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Herman Melville’s Moby Dick

Herman Melville’s masterpiece, Moby Dick, is a profound, philosophical meditation on life centered on the symbolic hunt for the white whale. The divine connotations of the whale are evident. In Melville’s works, nature is transparent enough to allow a glimpse of the metaphysical reality beyond it. However, the struggle of the man who is left to drift alone in a world which surpasses his comprehension powers, with the nature around him is something that Melville specifically emphasizes. The whale is pursued by the mad Ahab in a desperate attempt to find its “talismanic truth”, its metaphysical secret.

Ishmael, in his turn, observes that the ocean is a symbol for everything there is, for life itself in its plenitude. The white whale inspires metaphysical awe, while the sea in its endlessness intimates infinity and predisposes men to melancholic dreaming. Moby Dick is thus a satiated allegory, in which man is seen as caught between awful metaphysical realities. Both Ahab and Ishmael symbolize the human condition: they stand alone in front of the overwhelming and saturated world, wondering about its mysteries.

Thus, significantly the whale functions almost as a variable symbol in the book, with a different meaning for each of the main characters. Interestingly enough, the main characters in the novel form two different pairs, according to the “high perception” of reality which animates them: Ishamael and Queequeg and Ahab and Starbuck. As Melville directly states in the novel, for Ishamael and Ahab the whale has very different meanings. At the same time, Queequeg and Starbuck respectively, are the more human counterparts of the extremely melancholic Ishmael and of the mad Ahab.

Ishmael is the Platonic philosopher for whom the whale and the ocean on which they float represent the metaphysical truth hidden beyond the immediately visible. He certainly has a high perception of the world, and his ever melancholic mood leads him to endless contemplation on the deep mysteries of the universe. Ishmael himself intimates the way in which his perception differs from that of Ahab. He thus confesses to a metaphysical dread of the whale’s whiteness, the pure blankness which translates the infinite and ungraspable hollowness that hides just beneath the colorful surface of things.

The white shade of the whale is therefore a symbol for the anxiety of the void that may hide beyond the material objects. Moreover, the deep ocean rolling under the Pequod is another source of ceaseless meditation for Ishmael: “With the problem of the universe revolving in me, how could I — being left completely to myself at such a thought-engendering altitude, — how could I but lightly hold my obligations to observe all whale-ships’ standing orders…” (Melville 155-156). Significantly, Ishmael is inefficient as a watcher for whales on the mast. His own deep thoughts steal on him, dragging him away from reality.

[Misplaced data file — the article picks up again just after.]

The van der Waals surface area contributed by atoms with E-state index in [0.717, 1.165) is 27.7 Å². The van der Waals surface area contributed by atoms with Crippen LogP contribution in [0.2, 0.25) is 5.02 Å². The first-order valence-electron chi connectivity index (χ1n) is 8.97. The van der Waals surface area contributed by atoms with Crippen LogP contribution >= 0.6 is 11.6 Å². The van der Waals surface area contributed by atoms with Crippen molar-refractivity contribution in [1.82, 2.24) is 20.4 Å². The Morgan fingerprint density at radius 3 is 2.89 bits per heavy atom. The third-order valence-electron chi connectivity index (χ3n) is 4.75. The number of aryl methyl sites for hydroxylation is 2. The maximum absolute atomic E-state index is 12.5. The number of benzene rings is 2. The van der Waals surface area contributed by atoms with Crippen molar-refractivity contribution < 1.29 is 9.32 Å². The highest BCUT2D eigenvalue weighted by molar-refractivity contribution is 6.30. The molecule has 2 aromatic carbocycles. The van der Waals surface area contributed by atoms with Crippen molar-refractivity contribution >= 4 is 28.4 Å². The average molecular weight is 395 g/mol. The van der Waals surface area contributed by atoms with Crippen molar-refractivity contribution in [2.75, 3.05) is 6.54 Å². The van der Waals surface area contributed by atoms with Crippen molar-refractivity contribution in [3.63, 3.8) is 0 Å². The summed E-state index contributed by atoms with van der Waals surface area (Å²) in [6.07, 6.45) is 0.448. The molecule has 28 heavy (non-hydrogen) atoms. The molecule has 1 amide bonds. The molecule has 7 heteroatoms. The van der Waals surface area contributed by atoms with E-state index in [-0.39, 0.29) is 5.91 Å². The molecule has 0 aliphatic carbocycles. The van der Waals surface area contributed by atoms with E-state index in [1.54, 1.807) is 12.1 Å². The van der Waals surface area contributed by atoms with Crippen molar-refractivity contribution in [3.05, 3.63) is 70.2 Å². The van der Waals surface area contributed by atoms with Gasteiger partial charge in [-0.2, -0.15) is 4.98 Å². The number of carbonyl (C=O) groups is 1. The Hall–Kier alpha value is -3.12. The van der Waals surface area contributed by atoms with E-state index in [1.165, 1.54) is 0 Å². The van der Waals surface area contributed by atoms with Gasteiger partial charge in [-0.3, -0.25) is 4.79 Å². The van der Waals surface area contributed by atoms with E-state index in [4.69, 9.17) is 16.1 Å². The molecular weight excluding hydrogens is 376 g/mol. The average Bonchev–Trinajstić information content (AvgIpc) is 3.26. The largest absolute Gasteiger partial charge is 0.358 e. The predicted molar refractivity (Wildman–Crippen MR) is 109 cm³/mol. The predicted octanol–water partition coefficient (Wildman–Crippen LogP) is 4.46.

He cannot catch and kill the whale or take any active attitude in front of the inscrutable mysteries of the world, as he is too engulfed in his own contemplation: “Beware of such an one, I say; your whales must be seen before they can be killed; and this sunken-eyed young Platonist will tow you ten wakes round the world, and never make you one pint of sperm the richer…For nowadays, the whale-fishery furnishes an asylum for many romantic, melancholy, and absent- minded young men, disgusted with the carking cares of earth, and seeking sentiment in tar and blubber…”(Melville 156)

The image of the swinging waves suggests the existence of a supreme soul underneath it all. Reality is pictured thus not as an empirical world, but as profound and mysterious manifestation of the metaphysical world. For Ishmael, the whale which breaches out of the waves is the symbol of the mystery that this reality contains. Therefore, nothing is as it seems. The visible carcass of the natural world is but a mask that hides the metaphysical truth from the eyes of man. Again significantly, Ishmael loses his fixed identity, uniting his soul with the rollicking waves:

“Lulled into such an opium-like listlessness of vacant, unconscious reverie is this absent-minded youth by the blending cadence of waves with thoughts, that at last he loses his identity; takes the mystic ocean at his feet for the visible image of that deep, blue, bottomless soul, pervading mankind and nature; and every strange, half-seen, gliding, beautiful thing that eludes him…seems to him the embodiment of those elusive thoughts that only people the soul by continually flitting through it.

”(Melville 157) This semi-conscious state of almost pure and selfless contemplation is probably the best way to comprehend Ishmael’s high perception of reality. For Ishmael thus the whale is a question mark, something that offers infinite contemplation. On the other hand, the half savage pagan, Queequeg, with whom Ishmael can be easily paired as a character, is utterly detached from his surroundings, living in absolute content and serenity.

He can also be called a philosopher, but he is obviously much more human than the lofty Ishmael: “Yet he seemed entirely at his ease; preserving the utmost serenity; content with his own companionship; always equal to himself. Surely this was a touch of fine philosophy…”(Melville 51). Queequeg, although endowed with a profound mind himself, does not share in the absolute high perception that Ishmael is tortured by. The other set of characters, formed by Ahab and Starbuck, have a different perception of reality.

In a different way, but to the same degree as Ishmael, Ahab is the slave of a transcendental perception of the universe. Without contenting himself with the mere contemplation of the hidden reality, Ahab madly chases Moby Dick, seeking a monomaniac revenge on the dumb brute for having dismembered him. To him the mad quest is an imperative and not a question. Constantly and arduously, Ahab pursues his obsession, struggling with the transcendental and not merely recognizing its existence.